Bearing in mind that, as a recognised world expert in ST, I specifically alerted them to significant and potentially fatal mistakes in the previous text (4th edition) it seems they have dealt with the production and amendment of this latest edition with a carelessness and disdainful insouciance that is a breathtaking insult to prospective readers.
Students and doctors in the early stages of their career, or indeed, anyone intending to improve their knowledge, have my sympathy concerning the difficulties they must have trying to decide which texts to trust; but this is not, by any conceivable measure, one of them.
My previous comment remains applicable, almost in its entirety, as a criticism of the ‘updated’ fifth edition. Therefore, I shall not expend any further time or energy on further comment.
There is a much better bang-for-your-buck to be had by subscribing to the material from the British Assoc. for Psychopharmacology
Previous text from my 2016 comment
In the latest round of writing updates relating to MAOIs I tripped across the American Psychiatric Association’s textbook of psychopharmacology 4th ed. (1). I am not sure what the readership of such texts is outside of those in training, but it certainly is not a book that I would pay to have on my shelf. Like the curates’ egg, ‘Parts of it are excellent’, but are spoiled by the parts that are not.
That is an ironic and esoteric joke now, I suppose: to understand it (if you do not already) see:
The chapters I looked at were those on MAOIs and TCAs — people send me things like this because of my expertise in these fields. Sometimes they are hostile and demand to know how I can so heretically contradict a sacred text.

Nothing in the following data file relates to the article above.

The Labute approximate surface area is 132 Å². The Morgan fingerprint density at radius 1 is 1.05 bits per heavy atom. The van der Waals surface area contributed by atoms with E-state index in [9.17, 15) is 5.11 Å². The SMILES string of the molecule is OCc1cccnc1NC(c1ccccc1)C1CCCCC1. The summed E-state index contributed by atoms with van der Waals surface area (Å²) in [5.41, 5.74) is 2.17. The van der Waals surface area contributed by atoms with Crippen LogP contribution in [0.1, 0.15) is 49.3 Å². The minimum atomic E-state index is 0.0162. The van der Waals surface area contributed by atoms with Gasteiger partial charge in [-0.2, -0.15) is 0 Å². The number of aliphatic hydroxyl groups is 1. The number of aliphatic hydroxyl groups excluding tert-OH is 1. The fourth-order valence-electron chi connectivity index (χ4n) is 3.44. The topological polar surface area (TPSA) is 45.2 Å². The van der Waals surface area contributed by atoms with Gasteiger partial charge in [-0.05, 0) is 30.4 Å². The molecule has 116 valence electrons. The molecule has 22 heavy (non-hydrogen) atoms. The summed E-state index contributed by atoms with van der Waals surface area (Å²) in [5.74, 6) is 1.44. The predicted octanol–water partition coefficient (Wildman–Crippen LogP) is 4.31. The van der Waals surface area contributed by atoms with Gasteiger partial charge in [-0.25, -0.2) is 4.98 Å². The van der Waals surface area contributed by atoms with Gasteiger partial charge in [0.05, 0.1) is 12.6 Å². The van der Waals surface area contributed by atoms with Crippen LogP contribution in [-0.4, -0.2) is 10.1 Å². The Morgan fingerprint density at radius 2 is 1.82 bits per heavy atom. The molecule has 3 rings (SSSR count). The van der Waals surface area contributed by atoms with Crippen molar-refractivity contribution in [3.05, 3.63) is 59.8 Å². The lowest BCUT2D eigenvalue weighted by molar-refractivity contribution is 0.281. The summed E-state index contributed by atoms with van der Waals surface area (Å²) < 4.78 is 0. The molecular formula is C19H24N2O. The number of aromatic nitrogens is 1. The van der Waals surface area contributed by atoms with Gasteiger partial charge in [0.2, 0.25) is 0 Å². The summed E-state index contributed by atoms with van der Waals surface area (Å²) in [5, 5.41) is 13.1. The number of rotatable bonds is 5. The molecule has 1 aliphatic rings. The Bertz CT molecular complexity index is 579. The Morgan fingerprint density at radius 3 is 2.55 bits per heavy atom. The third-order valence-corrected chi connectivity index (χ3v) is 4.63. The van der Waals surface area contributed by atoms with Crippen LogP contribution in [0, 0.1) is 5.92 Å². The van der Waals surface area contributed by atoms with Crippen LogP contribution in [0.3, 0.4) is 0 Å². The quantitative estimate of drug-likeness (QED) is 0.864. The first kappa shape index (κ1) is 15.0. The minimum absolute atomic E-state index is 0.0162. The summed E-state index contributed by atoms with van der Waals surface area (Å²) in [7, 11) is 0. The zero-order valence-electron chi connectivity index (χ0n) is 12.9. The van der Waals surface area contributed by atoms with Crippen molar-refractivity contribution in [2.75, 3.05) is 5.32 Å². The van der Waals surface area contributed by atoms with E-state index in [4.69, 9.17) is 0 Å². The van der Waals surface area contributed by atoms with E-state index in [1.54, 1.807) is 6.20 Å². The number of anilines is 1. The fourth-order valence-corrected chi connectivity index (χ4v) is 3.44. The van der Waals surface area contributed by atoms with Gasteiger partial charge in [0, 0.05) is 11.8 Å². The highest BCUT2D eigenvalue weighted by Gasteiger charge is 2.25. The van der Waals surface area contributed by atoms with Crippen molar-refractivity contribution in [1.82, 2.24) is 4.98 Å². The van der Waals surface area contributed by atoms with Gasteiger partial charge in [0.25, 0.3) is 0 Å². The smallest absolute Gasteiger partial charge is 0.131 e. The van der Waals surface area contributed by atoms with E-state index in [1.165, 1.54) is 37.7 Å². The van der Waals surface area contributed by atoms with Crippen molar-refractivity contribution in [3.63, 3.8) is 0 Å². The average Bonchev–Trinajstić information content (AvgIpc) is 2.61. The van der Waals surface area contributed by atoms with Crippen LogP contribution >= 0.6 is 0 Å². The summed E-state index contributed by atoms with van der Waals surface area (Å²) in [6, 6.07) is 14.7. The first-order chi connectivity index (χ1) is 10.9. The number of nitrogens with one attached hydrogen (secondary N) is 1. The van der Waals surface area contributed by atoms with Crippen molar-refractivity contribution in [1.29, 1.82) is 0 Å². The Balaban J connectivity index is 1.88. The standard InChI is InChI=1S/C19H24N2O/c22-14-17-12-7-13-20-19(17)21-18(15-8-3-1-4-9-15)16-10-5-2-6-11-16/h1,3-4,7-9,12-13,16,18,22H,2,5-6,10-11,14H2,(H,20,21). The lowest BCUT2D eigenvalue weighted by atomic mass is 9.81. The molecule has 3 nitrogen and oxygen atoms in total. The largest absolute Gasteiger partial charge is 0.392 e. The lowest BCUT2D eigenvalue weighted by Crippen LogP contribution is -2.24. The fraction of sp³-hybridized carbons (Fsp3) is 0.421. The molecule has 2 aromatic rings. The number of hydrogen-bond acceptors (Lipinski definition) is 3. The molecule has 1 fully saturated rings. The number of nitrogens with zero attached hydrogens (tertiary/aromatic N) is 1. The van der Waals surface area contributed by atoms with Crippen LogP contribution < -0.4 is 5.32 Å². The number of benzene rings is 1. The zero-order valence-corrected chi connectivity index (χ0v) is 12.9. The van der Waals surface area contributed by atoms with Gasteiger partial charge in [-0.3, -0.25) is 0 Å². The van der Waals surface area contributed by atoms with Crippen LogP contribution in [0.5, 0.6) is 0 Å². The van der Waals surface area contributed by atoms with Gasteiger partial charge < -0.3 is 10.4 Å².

The answer is, because I know better, and not only do I say it is wrong, but it gives advice which, if followed would put you on the wrong end of an expensive law suit (is there any other sort?). The chapter on MAOIs is appalling, that on TCAs is somewhat iffy, and in need of significant updating in quite a few respects.
Since one can be certain that a fifth edition is due soon, I thought I would flag these errors and make a brief comment. I sincerely hope they do manage to correct these errors, that could, indeed should, have been corrected long ago. Let us be clear, I am not quibbling about the fact that they do not include references from last year or two (like my reviews!), I am talking about important facts that have been established in the literature for a couple of decades; not to have assimilated those into a textbook of the standing one imagines most people would suppose this book to have is absolutely reprehensible. They seem to be treating the people who pay for book with derisory insouciance.
Life-threatening and serious errors and omissions
The errors and omissions of serious and life-threatening importance are in relation to explaining or elucidating the major interactions of serotonin toxicity and the tyramine pressor response. In essence, it is fair to say that the author(s) of this chapter show little or no understanding of the serious interactions of MAOIs. It is unnecessary to go into it in detail here, because all the information is already in published reviews, not just mine, and on the website. One only has to compare the table (18.4) with that information to see how serious many of the mistakes are.